Ann: We have two products – product A and Product B. Product A is been sold in France and product B in Switzerland. Product A sale price was 2000 EUR and Product B sale price was 3000 CHF (our customers prefer to buy from us in their local currencies). When we saw our sales in May we decided to change our prices and we had different volumes, prices and exchange rates in June. Our total sales in June were 55200 USD compared to 47000 USD in May which is 16.5% increase. My boss wants an explanation how much each factor has influenced this increase. We have problems in the interpretation of our actions and I got messed up.
Sales = Number of units sold x Unit price x Exchange rate
Here are our sales in May and June:
I was able to calculate how much each factor has changed. But when I sum all the changes it does not gives me the total sales change of 16.5%. What am I missing here?
The sales of Product A has risen 33.3% and those of Product B with 6.1% which led to total increase of 16.5%. It is confusing. Please help me understand this data.
Thomas: So the way you can solve this problem is like this: You start to calculate your total sales by changing a factor at a time and keep it changed until you reach your June sales. First you change your Product A volume and keep all other factors unchanged then you change your Product A unit price and so on. In our example we start with white line in May and then start changing each factor to green so we can end up with green line in June.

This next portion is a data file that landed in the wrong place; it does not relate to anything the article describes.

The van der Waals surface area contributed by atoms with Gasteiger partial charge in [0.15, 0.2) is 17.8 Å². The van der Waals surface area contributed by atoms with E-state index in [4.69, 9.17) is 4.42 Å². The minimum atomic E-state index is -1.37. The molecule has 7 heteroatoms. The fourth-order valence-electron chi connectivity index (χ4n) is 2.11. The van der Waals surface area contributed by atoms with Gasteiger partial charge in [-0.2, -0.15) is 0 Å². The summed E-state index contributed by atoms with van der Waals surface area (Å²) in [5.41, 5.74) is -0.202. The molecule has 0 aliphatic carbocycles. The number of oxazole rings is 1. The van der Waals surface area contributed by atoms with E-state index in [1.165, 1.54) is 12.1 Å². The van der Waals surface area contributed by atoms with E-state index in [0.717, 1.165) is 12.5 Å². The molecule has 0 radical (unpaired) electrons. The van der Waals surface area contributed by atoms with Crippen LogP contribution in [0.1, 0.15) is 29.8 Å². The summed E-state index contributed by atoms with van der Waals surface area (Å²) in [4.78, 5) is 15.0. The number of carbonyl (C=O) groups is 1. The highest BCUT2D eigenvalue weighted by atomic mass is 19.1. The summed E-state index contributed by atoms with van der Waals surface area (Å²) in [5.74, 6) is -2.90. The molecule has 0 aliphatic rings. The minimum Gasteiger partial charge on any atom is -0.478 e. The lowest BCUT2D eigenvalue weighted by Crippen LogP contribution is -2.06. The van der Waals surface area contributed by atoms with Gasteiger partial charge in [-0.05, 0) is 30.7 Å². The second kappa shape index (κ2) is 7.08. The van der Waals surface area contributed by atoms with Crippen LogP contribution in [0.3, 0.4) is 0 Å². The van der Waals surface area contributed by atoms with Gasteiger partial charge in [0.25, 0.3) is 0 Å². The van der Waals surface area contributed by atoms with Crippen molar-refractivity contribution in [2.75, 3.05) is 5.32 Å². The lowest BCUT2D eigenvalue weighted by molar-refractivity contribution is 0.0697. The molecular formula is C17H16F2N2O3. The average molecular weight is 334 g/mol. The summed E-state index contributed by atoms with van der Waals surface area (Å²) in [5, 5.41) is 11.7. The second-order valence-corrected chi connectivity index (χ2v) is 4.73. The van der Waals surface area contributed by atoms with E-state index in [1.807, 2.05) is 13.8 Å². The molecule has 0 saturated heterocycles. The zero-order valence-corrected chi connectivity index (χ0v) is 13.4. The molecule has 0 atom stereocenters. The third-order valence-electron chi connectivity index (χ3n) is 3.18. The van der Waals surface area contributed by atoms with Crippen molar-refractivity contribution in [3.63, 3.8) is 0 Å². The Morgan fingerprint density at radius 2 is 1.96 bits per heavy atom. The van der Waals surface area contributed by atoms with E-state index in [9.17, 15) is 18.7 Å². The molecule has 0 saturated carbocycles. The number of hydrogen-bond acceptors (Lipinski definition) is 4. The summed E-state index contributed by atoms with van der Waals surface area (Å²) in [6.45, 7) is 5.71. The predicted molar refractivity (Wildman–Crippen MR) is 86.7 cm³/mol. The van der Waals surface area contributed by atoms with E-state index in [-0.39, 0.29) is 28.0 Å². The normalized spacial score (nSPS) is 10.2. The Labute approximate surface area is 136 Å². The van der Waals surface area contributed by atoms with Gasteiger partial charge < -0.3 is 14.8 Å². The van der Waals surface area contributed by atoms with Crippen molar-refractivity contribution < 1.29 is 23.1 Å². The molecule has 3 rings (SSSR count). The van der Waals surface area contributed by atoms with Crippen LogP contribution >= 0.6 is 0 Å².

After you work out your total sales bit by bit you have to calculate the nominal change between the current factor- total sales and the previous one (when you calculate your total sales by changing only your Product A volume you have to subtract from them May’s total sales 59400 – 47400=12000). The next intervention is as follows: you have to divide each nominal factor change (the one you have just calculated) to your sales in May (fixed) like 12000/47400=25.3%, -7500/47400=-15.8% and so on. At the end just transpose (rewrite numbers ordered as column to numbers ordered as row) your last column (see the blue arrow).
Ann: Now we have the impact of each factor in our total sales and how do we interpret these numbers.
Thomas: Something like this: The increase of 66.7% in Product A’s sales volume has led to 25.3% increase in total sales. The decrease of 25% in Product A’s unit price has led to 15.8% decrease in total sales. The increase of 6.7% in USD/EUR exchange rate has led to 3.2% increase in total sales and so on.
I have to tell you that this technique is more like a number break-down technique. There is a significant risk that the percentages that we have come up are not stable over time. It is just a way to communicate history information.
You have to find for yourself how much each factor can vary to have better understanding of your numbers.
Thomas: In our case the only factor that we can influence is products unit price. So decreasing Product A’s unit price with another 16% does not mean that our total sales will increase with 13%.
Sri Humana: So we can explain the past but we are blind for the future?
Thomas: Exactly! Disappointed!
Some Questions for you: Can you think of other application for this number-breakdown technique? Can you predict the future using past data?